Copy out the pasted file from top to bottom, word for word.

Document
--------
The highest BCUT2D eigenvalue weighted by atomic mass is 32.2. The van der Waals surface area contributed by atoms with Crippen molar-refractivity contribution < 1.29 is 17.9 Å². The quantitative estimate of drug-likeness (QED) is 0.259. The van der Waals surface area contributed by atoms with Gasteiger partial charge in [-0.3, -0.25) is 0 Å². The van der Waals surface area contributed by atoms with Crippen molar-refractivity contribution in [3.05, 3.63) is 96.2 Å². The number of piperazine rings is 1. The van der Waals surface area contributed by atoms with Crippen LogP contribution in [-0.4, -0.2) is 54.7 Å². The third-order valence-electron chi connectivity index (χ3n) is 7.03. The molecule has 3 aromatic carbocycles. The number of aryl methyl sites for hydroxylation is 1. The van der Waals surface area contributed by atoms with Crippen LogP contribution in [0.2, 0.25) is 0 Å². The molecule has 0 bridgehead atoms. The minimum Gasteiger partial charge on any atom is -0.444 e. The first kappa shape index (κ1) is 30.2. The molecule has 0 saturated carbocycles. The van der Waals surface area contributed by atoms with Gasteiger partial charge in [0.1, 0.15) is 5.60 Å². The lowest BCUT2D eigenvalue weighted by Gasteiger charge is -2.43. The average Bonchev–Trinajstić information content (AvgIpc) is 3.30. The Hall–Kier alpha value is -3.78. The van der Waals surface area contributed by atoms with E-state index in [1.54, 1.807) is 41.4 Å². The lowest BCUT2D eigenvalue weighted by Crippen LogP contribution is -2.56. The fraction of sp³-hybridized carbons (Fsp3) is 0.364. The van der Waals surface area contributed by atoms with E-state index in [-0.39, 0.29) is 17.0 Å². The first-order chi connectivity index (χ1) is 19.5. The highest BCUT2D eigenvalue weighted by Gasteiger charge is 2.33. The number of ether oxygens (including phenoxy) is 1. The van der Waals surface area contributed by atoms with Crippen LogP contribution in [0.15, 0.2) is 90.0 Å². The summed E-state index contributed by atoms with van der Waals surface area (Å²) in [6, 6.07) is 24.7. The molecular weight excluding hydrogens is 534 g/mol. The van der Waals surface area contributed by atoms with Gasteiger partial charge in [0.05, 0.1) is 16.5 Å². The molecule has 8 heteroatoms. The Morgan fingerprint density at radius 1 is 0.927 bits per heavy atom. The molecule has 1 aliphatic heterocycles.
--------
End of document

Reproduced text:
The highest BCUT2D eigenvalue weighted by atomic mass is 32.2. The van der Waals surface area contributed by atoms with Crippen molar-refractivity contribution < 1.29 is 17.9 Å². The quantitative estimate of drug-likeness (QED) is 0.259. The van der Waals surface area contributed by atoms with Gasteiger partial charge in [-0.3, -0.25) is 0 Å². The van der Waals surface area contributed by atoms with Crippen molar-refractivity contribution in [3.05, 3.63) is 96.2 Å². The number of piperazine rings is 1. The van der Waals surface area contributed by atoms with Crippen LogP contribution in [-0.4, -0.2) is 54.7 Å². The third-order valence-electron chi connectivity index (χ3n) is 7.03. The molecule has 3 aromatic carbocycles. The number of aryl methyl sites for hydroxylation is 1. The van der Waals surface area contributed by atoms with Crippen LogP contribution in [0.2, 0.25) is 0 Å². The molecule has 0 bridgehead atoms. The minimum Gasteiger partial charge on any atom is -0.444 e. The first kappa shape index (κ1) is 30.2. The molecule has 0 saturated carbocycles. The van der Waals surface area contributed by atoms with Gasteiger partial charge in [0.1, 0.15) is 5.60 Å². The lowest BCUT2D eigenvalue weighted by Gasteiger charge is -2.43. The average Bonchev–Trinajstić information content (AvgIpc) is 3.30. The Hall–Kier alpha value is -3.78. The van der Waals surface area contributed by atoms with E-state index in [1.54, 1.807) is 41.4 Å². The lowest BCUT2D eigenvalue weighted by Crippen LogP contribution is -2.56. The fraction of sp³-hybridized carbons (Fsp3) is 0.364. The van der Waals surface area contributed by atoms with E-state index in [-0.39, 0.29) is 17.0 Å². The first-order chi connectivity index (χ1) is 19.5. The highest BCUT2D eigenvalue weighted by Gasteiger charge is 2.33. The number of ether oxygens (including phenoxy) is 1. The van der Waals surface area contributed by atoms with Crippen LogP contribution in [0.15, 0.2) is 90.0 Å². The summed E-state index contributed by atoms with van der Waals surface area (Å²) in [6, 6.07) is 24.7. The molecular weight excluding hydrogens is 534 g/mol. The van der Waals surface area contributed by atoms with Gasteiger partial charge in [0.05, 0.1) is 16.5 Å². The molecule has 8 heteroatoms. The Morgan fingerprint density at radius 1 is 0.927 bits per heavy atom. The molecule has 1 aliphatic heterocycles.